|Photo by Nathan Johnson|
"He's a brilliant juggler," says Meadow.
Greenberg disagrees. "I'm barely a mono-tasker," he says. When he has to multi-task, he says, he gets bronchitis. He thinks he may be handling things better than he used to, though. "This time I had bronchitis only for six weeks," and it was before the crunch of rehearsals and rewrites. "The greater anxiety was before it was underway because I had no idea how it was going to work."
When Holly gets "the mean reds," she goes to Tiffany's and finds it calming. Greenberg retreats to the Moonstruck Diner, his neighborhood hangout for as long as he has lived in Chelsea, which is about a quarter of a century, after graduating from Princeton, dropping out of Harvard graduate studies in literature, and getting a degree from the Yale School of Drama.
"This is a very New York thing, diners," Greenberg says over a muffin and small fruit salad at the 23rd Street eatery. "People talk about alienation in the city. Diners are a place where you feel comfortable, an extension of your house. My first agent, Helen Merrill, used to call this place my office."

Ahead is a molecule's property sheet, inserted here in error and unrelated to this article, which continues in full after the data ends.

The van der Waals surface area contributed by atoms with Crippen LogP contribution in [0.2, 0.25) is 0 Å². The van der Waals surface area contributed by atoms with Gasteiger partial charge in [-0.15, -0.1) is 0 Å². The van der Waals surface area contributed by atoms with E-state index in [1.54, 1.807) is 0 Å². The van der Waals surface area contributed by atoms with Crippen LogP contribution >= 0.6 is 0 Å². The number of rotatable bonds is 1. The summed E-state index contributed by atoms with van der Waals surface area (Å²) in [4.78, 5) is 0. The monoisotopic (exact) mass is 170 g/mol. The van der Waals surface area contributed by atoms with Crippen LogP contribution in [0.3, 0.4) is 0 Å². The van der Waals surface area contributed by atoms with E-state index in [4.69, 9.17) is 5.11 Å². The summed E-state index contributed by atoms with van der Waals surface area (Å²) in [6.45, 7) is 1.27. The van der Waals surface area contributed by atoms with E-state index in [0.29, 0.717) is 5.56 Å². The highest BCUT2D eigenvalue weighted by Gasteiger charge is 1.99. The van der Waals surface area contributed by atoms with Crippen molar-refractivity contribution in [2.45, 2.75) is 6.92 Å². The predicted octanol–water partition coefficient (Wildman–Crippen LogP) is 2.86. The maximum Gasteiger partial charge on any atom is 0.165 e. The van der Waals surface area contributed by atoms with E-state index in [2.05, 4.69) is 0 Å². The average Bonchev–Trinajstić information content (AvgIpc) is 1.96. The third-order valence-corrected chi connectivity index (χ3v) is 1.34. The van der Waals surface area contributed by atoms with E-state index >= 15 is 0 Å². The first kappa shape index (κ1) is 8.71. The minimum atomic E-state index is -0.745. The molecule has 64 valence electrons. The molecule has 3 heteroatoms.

"There's an emotional intensity in the film that seems as if people are on the verge of singing all the time." The conversation with Frankel happened over five years ago; Kelli O'Hara is set to star in the Playwrights Horizons production in May. "Musicals take forever," Greenberg says. "I was determined to change as little as possible, but it turned out I had to do some original stuff for the stage."
It was also at Moonstruck that Greenberg met Colin Ingram, the producer of an adaptation of Breakfast at Tiffany's on the West End. "He came to me, wanting to start from scratch." That meant ignoring not just the London production, but the 1961 movie starring Audrey Hepburn, and for certain the 1966 Broadway musical, which starred Mary Tyler Moore and had a book written by Edward Albee, but is remembered as one of the worst flops in Broadway history; producer David Merrick shut it down before it opened, after just four preview performances. Instead Greenberg focused on the novella. "When I read the book I thought, 'this is so theatrical, and the plot is so strong.'" His main change was to make explicit what he sees as implicit in the book; the lead male character "is a gay man who is in love with a woman."
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